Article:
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CASE REPORT
Year : 2022  |  Volume : 18  |  Issue : 3  |  Page : 831-833

Carcinoma male breast with tracheal and endobronchial metastasis, masquerading as nonsmall-cell lung cancer, presenting with superior vena cava obstruction - A rare case report


1 Department of Radiation Oncology, All India Institute of Medical Sciences, New Delhi, India
2 Department of Pathology, All India Institute of Medical Sciences, New Delhi, India
3 Department of Nuclear Medicine, All India Institute of Medical Sciences, New Delhi, India
4 Department of Pulmonary Medicine, All India Institute of Medical Sciences, New Delhi, India

Date of Submission01-Jul-2020
Date of Decision07-Oct-2020
Date of Acceptance15-Feb-2021
Date of Web Publication25-Jul-2022

Correspondence Address:
Astha Srivastava
Department of Radiation Oncology, All India Institute of Medical Sciences, New Delhi
India
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Source of Support: None, Conflict of Interest: None


DOI: 10.4103/jcrt.JCRT_894_20

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 > Abstract 


Cancer male breast is not very common. It comprises <1% of all breast cancers. Primary sites of metastasis are bone, brain, lung, and liver. Endobronchial and tracheal metastasis is very rare. To the best of our information, this is the first case of male breast carcinoma with upfront tracheal and endobronchial metastasis which presented as Superior vena cava obstruction (SVCO), initially evaluated on the lines of metastatic nonsmall-cell lung cancer. A 60-year-old gentleman presented with shortness of breath and features of SVCO. On primary evaluation, he was thought to be a case of nonsmall-cell lung cancer. Later on, it was confirmed to be carcinoma male breast with endobronchial and tracheal metastasis, which was reconfirmed with biopsy. The case we came across had symptoms associated with endobronchial metastases from primary extrapulmonary tumor and which was later found out to be breast. Treatment options are very different from lung primary and thus, we should be aware of the unusual disease presentation.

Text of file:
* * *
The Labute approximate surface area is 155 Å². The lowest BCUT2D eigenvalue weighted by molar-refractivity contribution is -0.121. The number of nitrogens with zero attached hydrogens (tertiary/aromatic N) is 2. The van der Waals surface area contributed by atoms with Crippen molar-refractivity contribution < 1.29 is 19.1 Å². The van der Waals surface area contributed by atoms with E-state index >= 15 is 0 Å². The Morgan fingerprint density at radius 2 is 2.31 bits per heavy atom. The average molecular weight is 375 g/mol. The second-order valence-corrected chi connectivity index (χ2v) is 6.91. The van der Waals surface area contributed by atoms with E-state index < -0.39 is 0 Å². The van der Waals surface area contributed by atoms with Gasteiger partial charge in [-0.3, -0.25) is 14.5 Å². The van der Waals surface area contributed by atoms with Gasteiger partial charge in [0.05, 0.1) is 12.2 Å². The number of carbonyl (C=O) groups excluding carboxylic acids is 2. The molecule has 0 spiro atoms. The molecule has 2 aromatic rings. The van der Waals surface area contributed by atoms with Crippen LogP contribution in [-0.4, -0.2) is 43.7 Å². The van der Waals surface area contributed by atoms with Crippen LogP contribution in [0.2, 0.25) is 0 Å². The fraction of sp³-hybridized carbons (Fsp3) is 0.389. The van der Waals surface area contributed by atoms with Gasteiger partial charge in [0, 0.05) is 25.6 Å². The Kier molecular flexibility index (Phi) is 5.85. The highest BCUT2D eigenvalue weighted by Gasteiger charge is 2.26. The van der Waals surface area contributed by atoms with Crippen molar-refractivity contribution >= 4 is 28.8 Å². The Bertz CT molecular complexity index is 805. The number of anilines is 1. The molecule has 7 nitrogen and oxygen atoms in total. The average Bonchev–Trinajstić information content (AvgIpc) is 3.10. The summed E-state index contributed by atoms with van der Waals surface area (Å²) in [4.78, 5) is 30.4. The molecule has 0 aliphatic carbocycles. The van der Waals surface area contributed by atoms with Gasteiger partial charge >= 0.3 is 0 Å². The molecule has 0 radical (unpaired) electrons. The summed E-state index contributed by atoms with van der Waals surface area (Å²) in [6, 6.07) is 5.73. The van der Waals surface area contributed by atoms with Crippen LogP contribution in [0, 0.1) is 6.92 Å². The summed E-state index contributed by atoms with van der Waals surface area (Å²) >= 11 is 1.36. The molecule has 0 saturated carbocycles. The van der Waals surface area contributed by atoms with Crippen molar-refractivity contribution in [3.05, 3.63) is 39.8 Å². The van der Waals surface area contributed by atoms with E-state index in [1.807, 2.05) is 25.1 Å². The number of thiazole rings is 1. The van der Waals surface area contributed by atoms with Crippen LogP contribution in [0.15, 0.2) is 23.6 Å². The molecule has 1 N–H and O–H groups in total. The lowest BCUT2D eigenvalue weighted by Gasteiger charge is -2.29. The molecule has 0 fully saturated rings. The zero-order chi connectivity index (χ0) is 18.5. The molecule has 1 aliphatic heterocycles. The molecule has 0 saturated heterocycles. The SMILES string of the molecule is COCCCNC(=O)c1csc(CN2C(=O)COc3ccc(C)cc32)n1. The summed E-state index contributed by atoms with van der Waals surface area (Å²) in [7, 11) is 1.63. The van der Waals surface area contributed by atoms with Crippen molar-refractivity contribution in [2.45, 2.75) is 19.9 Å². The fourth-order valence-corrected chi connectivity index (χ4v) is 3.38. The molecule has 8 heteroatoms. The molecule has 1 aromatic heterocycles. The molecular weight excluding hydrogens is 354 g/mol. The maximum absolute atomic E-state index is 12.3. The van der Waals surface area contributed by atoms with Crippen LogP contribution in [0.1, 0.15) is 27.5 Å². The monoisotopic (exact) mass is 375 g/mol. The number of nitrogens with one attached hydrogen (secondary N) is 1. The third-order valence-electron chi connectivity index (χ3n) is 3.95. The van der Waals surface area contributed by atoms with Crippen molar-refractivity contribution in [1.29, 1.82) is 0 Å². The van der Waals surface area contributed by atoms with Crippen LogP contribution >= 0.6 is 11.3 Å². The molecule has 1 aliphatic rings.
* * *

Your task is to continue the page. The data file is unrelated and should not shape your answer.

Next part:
Keywords: Endobronchial metastasis, male breast cancer, tracheal metastasis


How to cite this article:
Srivastava A, Pandey R, Anjali V R, Nambirajan A, Angamuthu M, Mohan A. Carcinoma male breast with tracheal and endobronchial metastasis, masquerading as nonsmall-cell lung cancer, presenting with superior vena cava obstruction - A rare case report. J Can Res Ther 2022;18:831-3

How to cite this URL:
Srivastava A, Pandey R, Anjali V R, Nambirajan A, Angamuthu M, Mohan A. Carcinoma male breast with tracheal and endobronchial metastasis, masquerading as nonsmall-cell lung cancer, presenting with superior vena cava obstruction - A rare case report. J Can Res Ther [serial online] 2022 [cited 2022 Aug 10];18:831-3. Available from: https://www.cancerjournal.net/text.asp?2022/18/3/831/348233




 > Introduction Top